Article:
Monday, October 21, 2013

Biology eAcademy: What Inspired Me to Teach Online

English: students online
What Inspired Me to Teach Online - by Bob Giacosie

Evolution of a dynamic classroom.

1. Follow role models using the lecture method
2. Entertaining questions from students and then using the socratic method
       Students had to explain what the instructor was just talking about. He did this as a form of his own self-assessment as a teacher.
3. Short discussions in class
      These short discussion s were meant to facilitate critical thinking and teach problem-solving skills.
4. Adding research based written assignments
5. Began to use cooperative learning strategies/group learning-teaching/learning strategies.
      Students would chose topics and research for seven weeks and then do a presentation. When we are involved in our own self-learning we learn better. It became one of the most popular courses on campus.

The Path to Offering Online Courses
1. Research the fear of Math and Science
2. Teaching college faculty to be better teachers
3. We need to do more than put a warm body in the classroom - we need to improve teaching and learning of science.
4. His early thinking on online learning is that there was no way they could be competent.
The face-to-face expereince could not be reproduced. Then 10 years ago a friend had a daughter who went to an online high school.

He became a proctor for her exams and then began to tutor the student. He was very impressed with the content and rigor - it was equal to the work of his best teachers.

He also found that there was an academically rigorous chemistry class at Dominguez Hills.

He looked at commercial colleges and was not impressed. He found that online courses from RA accredited brick-and-mortar courses where very different and taught by well-qualified, experienced faculty. Non-accredited degree mills.

His frustration with Dominguez Hills was that despite that there were a lot of online courses, there were none in sciences. He began to look at other online programs from across the country: they were poorly taught, poorly constructed, and very expensive.

Real teachers, well-trained teachers, who know how to engage their students are better able to translate their class room experience to the online format.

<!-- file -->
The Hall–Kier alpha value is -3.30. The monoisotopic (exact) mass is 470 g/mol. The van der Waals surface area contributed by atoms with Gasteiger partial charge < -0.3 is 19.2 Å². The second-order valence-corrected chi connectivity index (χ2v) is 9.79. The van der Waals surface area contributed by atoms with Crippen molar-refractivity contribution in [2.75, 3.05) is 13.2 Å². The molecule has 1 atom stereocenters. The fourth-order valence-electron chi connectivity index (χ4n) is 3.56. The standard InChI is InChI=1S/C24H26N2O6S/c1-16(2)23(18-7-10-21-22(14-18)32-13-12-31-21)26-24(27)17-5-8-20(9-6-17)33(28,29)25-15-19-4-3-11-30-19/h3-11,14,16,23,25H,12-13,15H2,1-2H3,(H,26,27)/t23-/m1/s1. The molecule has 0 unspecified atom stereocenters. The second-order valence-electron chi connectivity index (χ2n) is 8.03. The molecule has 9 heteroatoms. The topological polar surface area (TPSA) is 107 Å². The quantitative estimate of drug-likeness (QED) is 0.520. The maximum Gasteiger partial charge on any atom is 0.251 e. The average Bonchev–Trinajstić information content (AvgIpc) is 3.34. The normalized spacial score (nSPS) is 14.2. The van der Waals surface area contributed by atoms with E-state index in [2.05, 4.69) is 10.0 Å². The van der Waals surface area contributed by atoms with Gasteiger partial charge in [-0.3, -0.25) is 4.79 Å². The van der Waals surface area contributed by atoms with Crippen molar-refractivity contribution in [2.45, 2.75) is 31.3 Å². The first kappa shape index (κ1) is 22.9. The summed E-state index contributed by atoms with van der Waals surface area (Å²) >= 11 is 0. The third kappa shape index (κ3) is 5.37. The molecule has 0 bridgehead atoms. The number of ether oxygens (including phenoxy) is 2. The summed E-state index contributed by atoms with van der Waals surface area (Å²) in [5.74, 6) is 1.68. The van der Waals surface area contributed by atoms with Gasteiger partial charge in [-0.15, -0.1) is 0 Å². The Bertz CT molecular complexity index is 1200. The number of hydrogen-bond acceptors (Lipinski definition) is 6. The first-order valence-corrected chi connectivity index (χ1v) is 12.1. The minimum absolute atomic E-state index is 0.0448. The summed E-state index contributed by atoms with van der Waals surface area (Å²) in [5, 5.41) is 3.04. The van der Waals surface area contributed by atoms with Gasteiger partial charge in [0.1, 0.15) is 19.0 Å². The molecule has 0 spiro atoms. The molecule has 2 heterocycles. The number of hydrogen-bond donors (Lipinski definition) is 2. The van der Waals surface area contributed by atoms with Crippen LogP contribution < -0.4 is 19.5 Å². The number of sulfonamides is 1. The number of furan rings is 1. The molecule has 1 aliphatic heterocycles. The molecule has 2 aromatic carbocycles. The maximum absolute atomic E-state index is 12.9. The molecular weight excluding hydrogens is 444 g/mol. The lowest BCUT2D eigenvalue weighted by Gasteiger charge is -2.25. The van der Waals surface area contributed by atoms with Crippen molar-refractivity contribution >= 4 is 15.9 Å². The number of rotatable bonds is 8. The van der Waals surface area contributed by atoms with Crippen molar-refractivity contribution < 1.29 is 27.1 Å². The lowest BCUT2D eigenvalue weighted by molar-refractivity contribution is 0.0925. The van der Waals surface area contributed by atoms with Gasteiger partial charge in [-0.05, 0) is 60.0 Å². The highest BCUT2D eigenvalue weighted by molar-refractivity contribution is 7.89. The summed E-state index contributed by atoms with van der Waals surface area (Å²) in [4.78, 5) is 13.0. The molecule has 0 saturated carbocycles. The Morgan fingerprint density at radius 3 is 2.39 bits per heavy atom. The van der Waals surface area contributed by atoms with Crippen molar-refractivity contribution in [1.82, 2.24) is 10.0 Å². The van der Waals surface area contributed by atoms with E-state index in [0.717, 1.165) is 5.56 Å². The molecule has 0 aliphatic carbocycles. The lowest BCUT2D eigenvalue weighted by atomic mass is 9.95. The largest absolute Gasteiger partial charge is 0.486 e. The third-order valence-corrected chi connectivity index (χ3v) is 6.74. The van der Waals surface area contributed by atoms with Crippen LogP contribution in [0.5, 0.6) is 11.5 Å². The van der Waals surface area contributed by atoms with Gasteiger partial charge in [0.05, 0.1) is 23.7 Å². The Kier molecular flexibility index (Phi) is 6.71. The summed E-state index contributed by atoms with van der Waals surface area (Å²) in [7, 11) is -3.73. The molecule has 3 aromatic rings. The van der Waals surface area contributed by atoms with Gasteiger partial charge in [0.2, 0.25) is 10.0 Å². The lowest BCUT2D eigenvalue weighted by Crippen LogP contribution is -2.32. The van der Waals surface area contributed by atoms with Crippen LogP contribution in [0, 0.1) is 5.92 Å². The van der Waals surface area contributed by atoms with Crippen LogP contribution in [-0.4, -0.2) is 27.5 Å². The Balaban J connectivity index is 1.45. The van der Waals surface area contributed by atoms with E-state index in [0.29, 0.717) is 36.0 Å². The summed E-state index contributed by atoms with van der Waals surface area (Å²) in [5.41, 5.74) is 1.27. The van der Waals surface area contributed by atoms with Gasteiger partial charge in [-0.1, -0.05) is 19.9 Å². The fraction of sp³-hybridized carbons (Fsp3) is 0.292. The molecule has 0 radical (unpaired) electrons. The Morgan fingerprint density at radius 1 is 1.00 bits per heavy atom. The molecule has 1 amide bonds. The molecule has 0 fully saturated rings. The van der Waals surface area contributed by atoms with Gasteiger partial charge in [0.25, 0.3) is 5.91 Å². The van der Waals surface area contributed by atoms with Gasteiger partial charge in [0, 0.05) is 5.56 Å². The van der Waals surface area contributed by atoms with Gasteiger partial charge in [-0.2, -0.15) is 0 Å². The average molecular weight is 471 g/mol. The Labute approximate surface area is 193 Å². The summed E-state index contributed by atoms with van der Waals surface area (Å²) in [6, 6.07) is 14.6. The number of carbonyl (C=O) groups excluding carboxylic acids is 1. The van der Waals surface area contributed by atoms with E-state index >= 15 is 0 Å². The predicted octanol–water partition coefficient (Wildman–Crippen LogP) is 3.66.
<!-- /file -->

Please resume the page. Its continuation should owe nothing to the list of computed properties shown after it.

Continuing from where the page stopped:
At Dominguez Hills, inadequate workload allocations didn't allow frequent enough offerings for the students. The courses often conflicted with other courses the students would need for their major. The students needed a more flexible schedule. Online classes were an answer to this.

The Reaction?  Who teaches science online? He was allowed to teach two online courses. He found the student-student interaction to be very important. The courses had high enrollment - students like the course because it was convenient to their schedule. He brought all of the principles of engagement from his face-to-face class into his online courses.

Important Components to the Course
1. Flexibility for the students in all aspects of the course
2. Detailed class notes/worksheets keyed to a great text
3. Written assignments based on the latest scientific literature
4. Opportunities to engage in discussions and exchange ideas regarding research and literature.
5. Regular and extensive communication with students through email and phone on all aspects of content and process

He does not just use tests - he always uses discussion forums in online Biology courses. The students need to be able to communicate what they learn.

He says that you cannot teach an online course with high enrollments. He said that he would never teach an online course with 120 students.

His objective for going online was to serve his students in ways that he couldn't any longer.

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